Berrie de Jager
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One of the primary challenges facing BRICS countries in terms of implementing renewable energy solutions, is the leveraging of finances.

This was one of the critical talking points during a recent panel on energy research at the tenth BRICS Academic Forum held in Sandton, South Africa.

According to CAJ News, in overcoming this predicament, the Brazil, Russia, India, China and South Africa (BRICS) Think Tanks Council (BTTC) has proposed for the establishment of Energy Research Platform.

Professor Ari Sitas, chairperson of the South African BTT, said the purpose of the platform would be to provide key information for strategic planning of activities of governmental structures, local authorities and enterprises of the BRICS countries.

Limiting temperature increases

Jaya Josie, from the South African delegation, said in order to limit temperature increases to 2°C, additional investment of between $780 billion and $2,3 trillion will be required by 2035.

The solution to this challenge lies with private capital, argued Aparajit Pandey from the Indian delegation.

He pointed out that currently there are $100 trillion of assets under management, available across the world.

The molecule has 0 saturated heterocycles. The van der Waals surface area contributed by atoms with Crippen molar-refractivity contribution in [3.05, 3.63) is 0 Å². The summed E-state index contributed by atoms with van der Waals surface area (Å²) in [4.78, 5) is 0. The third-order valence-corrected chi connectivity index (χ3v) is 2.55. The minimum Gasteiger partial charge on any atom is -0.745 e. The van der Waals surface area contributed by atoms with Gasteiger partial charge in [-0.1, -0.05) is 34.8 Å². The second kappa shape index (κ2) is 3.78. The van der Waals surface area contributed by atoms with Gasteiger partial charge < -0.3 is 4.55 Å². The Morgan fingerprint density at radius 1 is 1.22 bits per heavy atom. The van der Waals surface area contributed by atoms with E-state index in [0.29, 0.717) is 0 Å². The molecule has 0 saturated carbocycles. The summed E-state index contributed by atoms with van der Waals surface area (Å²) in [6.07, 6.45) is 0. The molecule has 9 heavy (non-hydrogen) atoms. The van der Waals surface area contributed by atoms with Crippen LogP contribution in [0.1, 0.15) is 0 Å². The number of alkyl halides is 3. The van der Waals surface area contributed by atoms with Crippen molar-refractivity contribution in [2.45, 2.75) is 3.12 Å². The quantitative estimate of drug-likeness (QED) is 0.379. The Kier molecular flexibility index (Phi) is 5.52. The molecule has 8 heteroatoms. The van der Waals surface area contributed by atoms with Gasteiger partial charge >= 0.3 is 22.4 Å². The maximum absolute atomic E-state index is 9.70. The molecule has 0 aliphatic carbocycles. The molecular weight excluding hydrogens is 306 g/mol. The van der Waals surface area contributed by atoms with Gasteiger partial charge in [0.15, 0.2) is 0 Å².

With institutional investors seeing returns between 0,15% and 3,45%, returns have stagnated over the past decade.

"What's more pension funds are facing a potential shortfall of $28 trillion," Pandey said.

Incorporating climate risk

Pandey pointed out banks, are subject to international regulations such as the Basel Norms, which affect how they lend money.

Basel III specifically actually makes lending for projects like renewable energy more difficult. Read more: BRICS bank could issue up to $384m in green bonds

The reason for this, he said, is that certain projects - including those in certain geographies, those that are long-term in nature and those that use special purpose vehicles- are considered by the Basel laws to be more risky.

However, to circumvent these challenges, Pandey said there is need to incorporate climate risk into the equation, thereby disincentivising banks to invest in projects that aren't green.

Another option, he said, would be to formulate an alternative credit rating system.

Josie projected green bonds, which are tax-exempt and used to fund green projects, to play a key role in helping to fund climate projects.

"BRICS countries have already had considerable involvement in the green bond market," he said.